At Wimbledon two months ago, as Emma Raducanu was starting her dizzying ascent towards the higher echelons of women’s tennis, I asked one of her coaches at the Lawn Tennis Association, Matt James, about the factors that had helped her talent emerge. Surprisingly, he didn’t begin with her exemplary attitude, intelligence, or work ethic – that came later – but something else entirely.
“From my perspective one of the best things with Emma is that she was exposed to a lot of sports from a young age, and didn’t go too specific into tennis straight away,” he replied. “I see that on court. When she’s learning a new skill, or trying something a little bit different, she has the ability and coordination to pick things up very quickly, even if it’s quite a big technical change.”
Those sports? A glorious hodgepodge of golf, ballet, horse riding, skiing, basketball, table tennis and even go-karting. “I was initially in ballet, then my dad hijacked me from ballet and threw me into every sport you could imagine,” Raducanu explained this year.
“I was doing horse riding, swimming, tap dancing, basketball, skiing, golf and, from the age of five to eight, I was go-karting. I started my very short go-karting career in a bus garage in Streatham before going to a proper track. From the age of nine I started motocross in a forest somewhere for a year. This was all alongside tennis.”
Only in her early teens did she focus on tennis. Unknown to Raducanu, she was following the Roger Federer blueprint for success almost to the letter.
As a child, the eight-times Wimbledon champion tried skiing, wrestling, swimming and skateboarding – as well as a multitude of ball sports, including football and basketball, and badminton using next door’s fence as a net. And only later did he focus more on tennis.
When did he do that? Just before his early teens.
It might surprise you, given we have been so conditioned to worship the cult of the early start – which involves specialising in one sport from an early age, sometimes with a backhand grooved at an expensive Florida tennis factory – but scientists increasingly believe that the Raducanu and Federer way is best. Sample lots of sports first. Specialise later.
It sounds counterintuitive. We all know about the 10,000-hour rule, popularised by the author Malcolm Gladwell. He called it “the magic number of greatness” and it has become the justification for extensive deliberate practice at a young age. But while there are exceptions – including gymnastics and also chess, where developing early pattern recognition is essential – for most sports it is not the case.
Why might that be? Scientists have found that early specialisation and highly structured training can lead to lower motivation, burnout and potentially increased injury rates. But there is a more fundamental point, which David Epstein makes in his excellent book, Range.
Acquiring skills in multiple sports, often via unstructured play, helps develop creativity and equips people better to handle fresh challenges later in their sporting life.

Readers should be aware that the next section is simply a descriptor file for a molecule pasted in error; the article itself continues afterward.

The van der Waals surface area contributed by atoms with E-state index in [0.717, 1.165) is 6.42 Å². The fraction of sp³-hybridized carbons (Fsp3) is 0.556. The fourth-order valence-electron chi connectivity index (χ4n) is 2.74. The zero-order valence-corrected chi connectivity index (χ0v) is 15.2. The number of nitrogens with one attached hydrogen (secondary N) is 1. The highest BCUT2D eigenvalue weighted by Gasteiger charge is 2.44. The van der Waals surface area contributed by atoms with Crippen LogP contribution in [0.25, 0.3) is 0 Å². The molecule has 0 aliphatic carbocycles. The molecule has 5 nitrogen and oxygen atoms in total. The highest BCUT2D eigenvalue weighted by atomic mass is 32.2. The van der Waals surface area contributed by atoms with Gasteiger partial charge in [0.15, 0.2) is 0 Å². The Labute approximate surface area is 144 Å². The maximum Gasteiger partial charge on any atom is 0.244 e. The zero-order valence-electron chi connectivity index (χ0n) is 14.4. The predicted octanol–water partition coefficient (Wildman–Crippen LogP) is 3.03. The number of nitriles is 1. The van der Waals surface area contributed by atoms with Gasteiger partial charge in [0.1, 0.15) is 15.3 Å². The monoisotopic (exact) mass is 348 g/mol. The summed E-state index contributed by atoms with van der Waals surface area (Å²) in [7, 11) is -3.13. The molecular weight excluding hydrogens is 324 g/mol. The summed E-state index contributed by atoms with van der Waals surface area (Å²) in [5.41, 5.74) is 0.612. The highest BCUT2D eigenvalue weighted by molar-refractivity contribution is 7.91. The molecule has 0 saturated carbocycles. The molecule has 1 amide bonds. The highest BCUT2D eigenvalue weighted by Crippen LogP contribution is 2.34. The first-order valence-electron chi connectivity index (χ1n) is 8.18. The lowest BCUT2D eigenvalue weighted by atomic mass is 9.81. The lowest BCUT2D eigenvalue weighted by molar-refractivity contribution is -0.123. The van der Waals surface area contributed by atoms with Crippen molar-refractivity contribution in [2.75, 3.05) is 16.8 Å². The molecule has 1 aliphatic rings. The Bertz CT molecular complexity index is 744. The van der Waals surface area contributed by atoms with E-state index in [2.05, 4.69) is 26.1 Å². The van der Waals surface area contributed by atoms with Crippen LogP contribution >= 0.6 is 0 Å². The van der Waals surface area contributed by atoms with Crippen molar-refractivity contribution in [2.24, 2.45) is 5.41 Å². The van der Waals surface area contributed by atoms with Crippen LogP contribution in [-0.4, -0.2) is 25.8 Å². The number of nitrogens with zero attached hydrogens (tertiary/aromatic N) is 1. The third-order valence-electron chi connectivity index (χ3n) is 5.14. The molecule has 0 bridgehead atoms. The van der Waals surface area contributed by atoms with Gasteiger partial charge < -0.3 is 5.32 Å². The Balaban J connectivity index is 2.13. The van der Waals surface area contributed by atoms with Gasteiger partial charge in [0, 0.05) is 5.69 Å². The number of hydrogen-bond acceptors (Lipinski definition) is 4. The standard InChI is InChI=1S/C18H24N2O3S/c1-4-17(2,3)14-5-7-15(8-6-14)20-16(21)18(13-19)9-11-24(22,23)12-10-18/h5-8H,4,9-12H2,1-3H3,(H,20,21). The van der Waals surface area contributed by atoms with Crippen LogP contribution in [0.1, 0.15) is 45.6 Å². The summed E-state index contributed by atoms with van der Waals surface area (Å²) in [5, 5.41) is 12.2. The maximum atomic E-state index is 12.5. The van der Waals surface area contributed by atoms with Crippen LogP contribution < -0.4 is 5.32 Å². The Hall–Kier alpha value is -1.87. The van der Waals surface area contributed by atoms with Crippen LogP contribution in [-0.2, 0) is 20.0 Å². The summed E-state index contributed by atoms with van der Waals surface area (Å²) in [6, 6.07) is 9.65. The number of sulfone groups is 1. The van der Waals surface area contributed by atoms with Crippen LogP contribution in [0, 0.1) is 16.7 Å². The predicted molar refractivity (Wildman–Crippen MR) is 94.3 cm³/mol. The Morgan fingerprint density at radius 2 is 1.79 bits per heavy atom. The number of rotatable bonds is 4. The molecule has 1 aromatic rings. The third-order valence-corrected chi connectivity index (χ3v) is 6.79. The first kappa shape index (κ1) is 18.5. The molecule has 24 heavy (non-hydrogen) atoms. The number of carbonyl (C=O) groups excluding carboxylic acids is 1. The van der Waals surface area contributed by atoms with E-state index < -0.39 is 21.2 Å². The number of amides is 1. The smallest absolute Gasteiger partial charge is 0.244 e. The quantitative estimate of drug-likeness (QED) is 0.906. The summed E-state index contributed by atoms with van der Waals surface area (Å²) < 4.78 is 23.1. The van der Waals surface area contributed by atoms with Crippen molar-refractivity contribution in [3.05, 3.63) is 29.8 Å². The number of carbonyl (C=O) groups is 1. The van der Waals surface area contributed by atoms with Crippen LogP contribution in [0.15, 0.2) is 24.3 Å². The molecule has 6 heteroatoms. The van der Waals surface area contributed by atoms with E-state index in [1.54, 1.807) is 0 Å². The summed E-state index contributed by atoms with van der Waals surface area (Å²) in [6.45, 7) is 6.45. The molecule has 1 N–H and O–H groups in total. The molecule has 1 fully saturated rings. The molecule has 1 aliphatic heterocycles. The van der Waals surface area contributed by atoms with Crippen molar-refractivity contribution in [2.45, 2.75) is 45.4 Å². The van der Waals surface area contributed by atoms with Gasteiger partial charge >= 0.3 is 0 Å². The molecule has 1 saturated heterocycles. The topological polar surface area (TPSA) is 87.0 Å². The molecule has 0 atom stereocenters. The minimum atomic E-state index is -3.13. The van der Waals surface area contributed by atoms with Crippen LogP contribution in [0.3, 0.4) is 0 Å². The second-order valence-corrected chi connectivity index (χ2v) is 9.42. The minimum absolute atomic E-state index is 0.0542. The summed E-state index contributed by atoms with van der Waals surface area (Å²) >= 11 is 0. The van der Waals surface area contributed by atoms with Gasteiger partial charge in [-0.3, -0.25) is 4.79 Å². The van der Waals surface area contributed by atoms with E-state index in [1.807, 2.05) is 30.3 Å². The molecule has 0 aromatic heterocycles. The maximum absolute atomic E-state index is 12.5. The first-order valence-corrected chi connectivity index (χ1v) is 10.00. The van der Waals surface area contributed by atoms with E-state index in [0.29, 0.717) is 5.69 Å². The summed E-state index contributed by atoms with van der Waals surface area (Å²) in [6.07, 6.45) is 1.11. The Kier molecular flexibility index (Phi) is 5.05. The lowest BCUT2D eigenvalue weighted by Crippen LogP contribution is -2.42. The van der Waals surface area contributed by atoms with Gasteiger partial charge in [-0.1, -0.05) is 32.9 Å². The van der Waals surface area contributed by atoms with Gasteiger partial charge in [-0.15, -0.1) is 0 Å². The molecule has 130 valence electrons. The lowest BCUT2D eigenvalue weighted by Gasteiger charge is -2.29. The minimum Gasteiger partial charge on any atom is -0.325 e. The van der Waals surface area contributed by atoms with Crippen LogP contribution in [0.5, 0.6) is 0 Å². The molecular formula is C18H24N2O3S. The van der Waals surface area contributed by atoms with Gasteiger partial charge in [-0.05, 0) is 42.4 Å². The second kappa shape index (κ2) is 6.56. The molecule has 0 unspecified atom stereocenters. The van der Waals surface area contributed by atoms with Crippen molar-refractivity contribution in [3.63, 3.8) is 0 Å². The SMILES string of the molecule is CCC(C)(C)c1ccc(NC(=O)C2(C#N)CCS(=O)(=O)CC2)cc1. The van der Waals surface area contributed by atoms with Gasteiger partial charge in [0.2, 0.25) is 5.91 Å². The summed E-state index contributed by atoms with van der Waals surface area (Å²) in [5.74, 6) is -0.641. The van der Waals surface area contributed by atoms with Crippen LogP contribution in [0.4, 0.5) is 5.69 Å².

While Federer would have three lessons a week, he would spend hours playing around when he practised too. As his mother, who refused to play with him, once put it: “He would have just upset me. He was very playful. He tried out every strange stroke and certainly never returned a ball normally. That is simply no fun for a mother.”
Such an approach also didn’t lead to early dominance. When Federer played in his first tournament as an eight-year-old, he lost his first match 6-0, 6-0, albeit against a much bigger opponent. And one of his regular early opponents Dany Schnyder, the brother of the top player Patty, used to beat him all the time.
“I was surprised to see Roger suddenly storm to the top,” Schynder later told Federer’s biographer, Rene Stauffer. “One noticed that he had good strokes at 11 or 12 but I never would have thought that he would become the No 1 player in the world.”
Such tales are not uncommon. A 2014 study that compared 52 German top footballers, including 18 from the national team, with 50 who played in the fourth to sixth divisions found the better players had enjoyed “more non-organised leisure football in childhood, more engagement in other sports in adolescence” and – yes – also specialised only at a later age.
Another Danish study, which looked at the differences between 148 elite stars in multiple sports – including canoeing, cycling, rowing, sailing, skiing, swimming, track and field and triathlon – compared with 95 near-elite athletes in the same disciplines, found a similar story. Specialising early worked less well than sampling.
Meanwhile a British study which questioned over a thousand people who had played sport from recreational to national level, found a “significant association” between the number of sports participated in at the ages of 11, 13, and 15 and the standard of competition they reached between 16 and 18.
“Individuals who competed in three sports aged 11, 13, and 15 were significantly more likely to compete at a national level compared with club standard between the ages of 16 and 18 than those who practised only one sport,” they found.
Playing the sporting field certainly didn’t hurt Raducanu. As she explained to the Times in July: “My dad wanted to give me a diverse skill set … as I started winning in tennis, the tournaments would take up the weekend so these other activities couldn’t happen any more, and tennis took over.” But by then, of course, she was already firmly on the path towards sporting success.